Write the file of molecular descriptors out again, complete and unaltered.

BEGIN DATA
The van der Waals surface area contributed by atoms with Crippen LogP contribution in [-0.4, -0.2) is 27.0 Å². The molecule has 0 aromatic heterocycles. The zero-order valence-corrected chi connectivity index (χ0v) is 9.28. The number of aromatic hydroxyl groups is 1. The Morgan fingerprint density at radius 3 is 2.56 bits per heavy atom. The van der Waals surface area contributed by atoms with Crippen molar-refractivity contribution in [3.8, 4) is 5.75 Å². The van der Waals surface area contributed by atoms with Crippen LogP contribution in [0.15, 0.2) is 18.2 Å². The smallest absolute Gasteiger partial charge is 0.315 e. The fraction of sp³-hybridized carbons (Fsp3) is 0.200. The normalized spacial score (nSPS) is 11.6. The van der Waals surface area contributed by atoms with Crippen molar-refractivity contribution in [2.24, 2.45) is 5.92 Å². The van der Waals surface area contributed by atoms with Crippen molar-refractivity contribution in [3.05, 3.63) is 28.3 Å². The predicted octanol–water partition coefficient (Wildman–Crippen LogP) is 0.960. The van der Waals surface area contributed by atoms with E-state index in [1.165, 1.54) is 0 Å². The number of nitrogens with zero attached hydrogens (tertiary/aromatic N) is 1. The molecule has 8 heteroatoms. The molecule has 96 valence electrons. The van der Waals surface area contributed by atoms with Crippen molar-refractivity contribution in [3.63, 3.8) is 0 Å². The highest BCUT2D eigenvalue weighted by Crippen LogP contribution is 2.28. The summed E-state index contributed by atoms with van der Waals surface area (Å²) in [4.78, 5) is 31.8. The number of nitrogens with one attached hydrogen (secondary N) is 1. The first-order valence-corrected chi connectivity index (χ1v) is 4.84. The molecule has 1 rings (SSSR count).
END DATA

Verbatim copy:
The van der Waals surface area contributed by atoms with Crippen LogP contribution in [-0.4, -0.2) is 27.0 Å². The molecule has 0 aromatic heterocycles. The zero-order valence-corrected chi connectivity index (χ0v) is 9.28. The number of aromatic hydroxyl groups is 1. The Morgan fingerprint density at radius 3 is 2.56 bits per heavy atom. The van der Waals surface area contributed by atoms with Crippen molar-refractivity contribution in [3.8, 4) is 5.75 Å². The van der Waals surface area contributed by atoms with Crippen LogP contribution in [0.15, 0.2) is 18.2 Å². The smallest absolute Gasteiger partial charge is 0.315 e. The fraction of sp³-hybridized carbons (Fsp3) is 0.200. The normalized spacial score (nSPS) is 11.6. The van der Waals surface area contributed by atoms with Crippen molar-refractivity contribution in [2.24, 2.45) is 5.92 Å². The van der Waals surface area contributed by atoms with Crippen molar-refractivity contribution in [3.05, 3.63) is 28.3 Å². The predicted octanol–water partition coefficient (Wildman–Crippen LogP) is 0.960. The van der Waals surface area contributed by atoms with E-state index in [1.165, 1.54) is 0 Å². The number of nitrogens with zero attached hydrogens (tertiary/aromatic N) is 1. The molecule has 8 heteroatoms. The molecule has 96 valence electrons. The van der Waals surface area contributed by atoms with Crippen molar-refractivity contribution in [3.63, 3.8) is 0 Å². The highest BCUT2D eigenvalue weighted by Crippen LogP contribution is 2.28. The summed E-state index contributed by atoms with van der Waals surface area (Å²) in [4.78, 5) is 31.8. The number of nitrogens with one attached hydrogen (secondary N) is 1. The first-order valence-corrected chi connectivity index (χ1v) is 4.84. The molecule has 1 rings (SSSR count).